Home » Coach Prayer Case Raises Big Free Speech, Religious Rights Questions for Schools – Edweek.org

Coach Prayer Case Raises Big Free Speech, Religious Rights Questions for Schools – Edweek.org

by Arifa Rana

A major clash over religious expression in public schools goes before the U.S. Supreme Court next week, with implications for school districts, educators, and students, as well as the debate over teaching of divisive topics such as race and gender identity.
The case being argued April 25 pits a former part-time high school football coach—who says he only wants to kneel and say a private prayer after games—against a Washington school district that tried to accommodate his religious expression while seeking to protect students from coercion to participate in such prayers.
The stakes in Kennedy v. Bremerton School District are much higher than just whether the coach wins reinstatement to his job. A victory for him, which many legal observers expect based on the court’s conservative majority and its recent deference to individual religious-liberty claims, would likely result in more clashes between school districts and teachers and other employees over personal religious expression when students are present.

In an interview, Joseph A. Kennedy, the former junior varsity coach and assistant varsity coach at Bremerton High School, put his case simply.
“My covenant with God was to just give a prayer of thanks after every football game on the field of battle,” he said. “That’s all this was.”
His lawyers cast Kennedy’s interest as wanting to conduct a “personal” and “private” prayer at the end of games before he was effectively fired in 2015 when the controversy escalated.
“At a time and place when coaches and players were free to talk to family and friends, Kennedy sought to take a moment to talk to God,” his court papers say.

But the 4,425-student Bremerton district contends that Kennedy’s narrative is “ridiculous” and that it went out of its way to provide the coach a reasonable accommodation for his private prayers while trying to protect students from feeling coerced to participate in a religious message.
Kennedy “puts himself on the 50-yard line, and he makes a spectacle of things,” said Richard B. Katskee, the vice president and legal director of Americans United for Separation of Church and State, which is representing the school district. “There’s nothing about that that’s personal or private.”
The stakes in Kennedy v. Bremerton School District (Case No. 21-418) are much higher than just whether the coach wins reinstatement to his job. A victory for the coach will likely result in more clashes between school districts and teachers and other employees over personal religious expression when students are present.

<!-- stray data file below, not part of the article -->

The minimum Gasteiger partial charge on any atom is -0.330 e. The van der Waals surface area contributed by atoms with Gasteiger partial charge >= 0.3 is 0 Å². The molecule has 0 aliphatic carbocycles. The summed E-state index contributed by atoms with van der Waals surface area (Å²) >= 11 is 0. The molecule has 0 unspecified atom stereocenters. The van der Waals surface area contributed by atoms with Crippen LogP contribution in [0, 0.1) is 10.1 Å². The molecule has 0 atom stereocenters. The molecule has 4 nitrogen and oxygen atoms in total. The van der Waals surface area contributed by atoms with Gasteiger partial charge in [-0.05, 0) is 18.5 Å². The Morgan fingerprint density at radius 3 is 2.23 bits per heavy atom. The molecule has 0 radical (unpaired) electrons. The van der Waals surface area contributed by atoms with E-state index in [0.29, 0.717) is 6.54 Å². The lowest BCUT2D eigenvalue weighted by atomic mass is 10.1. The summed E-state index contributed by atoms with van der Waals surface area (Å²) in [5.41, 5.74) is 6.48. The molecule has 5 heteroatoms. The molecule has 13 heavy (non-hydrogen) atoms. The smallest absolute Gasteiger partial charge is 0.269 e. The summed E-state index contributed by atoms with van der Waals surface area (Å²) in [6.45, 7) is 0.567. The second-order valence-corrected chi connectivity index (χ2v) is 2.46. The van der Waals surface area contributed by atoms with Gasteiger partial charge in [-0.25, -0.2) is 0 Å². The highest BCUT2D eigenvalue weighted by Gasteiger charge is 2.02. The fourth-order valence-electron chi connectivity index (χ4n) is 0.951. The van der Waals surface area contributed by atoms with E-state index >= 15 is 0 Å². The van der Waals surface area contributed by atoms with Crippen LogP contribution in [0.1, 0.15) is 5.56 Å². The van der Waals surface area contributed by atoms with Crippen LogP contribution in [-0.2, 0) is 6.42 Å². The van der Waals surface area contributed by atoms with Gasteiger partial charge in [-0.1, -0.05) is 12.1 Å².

“For us, this case is very significant because it has the potential to re-affirm or severely damage what has long been unquestioned: That is, that the constitutional protection of religious liberty in the public schools means that teachers, coaches, and administrators do not lead students in religious exercises or otherwise use their government positions to advance or denigrate religion,” said Holly Holman, the general counsel of the Baptist Joint Committee for Religious Liberty, which filed a friend-of-the-court brief in support of the Bremerton district.
Douglas Laycock, a law professor and leading scholar of church-state issues who sometimes sides against states and school districts, was the lead author of the Baptist Joint Committee’s brief, asserting that Kennedy’s arguments have no limits and could lead to districts having to allow a classroom teacher to pray in front of their students “as an individual and not as their teacher.”
The coach’s legal theory “ignores the privilege, power, and influence that comes as a result of the teacher’s position,” writes Laycock, who teaches at both the University of Texas at Austin and the University of Virginia. “And it goes far beyond just coaches praying at football games. [Kennedy] would protect prayers by teachers and coaches with their students during athletic events, before and after school—or even during the regular school day.”

But Hiram S. Sasser III, a lawyer with the Plano, Texas-based First Liberty Institute, which represents Kennedy, said in an interview that the coach’s simple act of kneeling for a private prayer is protected by the First Amendment’s free speech and free exercise of religion clauses. And such a private act does not require regulation by the school district to avoid an unconstitutional government establishment of religion, as a lower court had ruled, he said.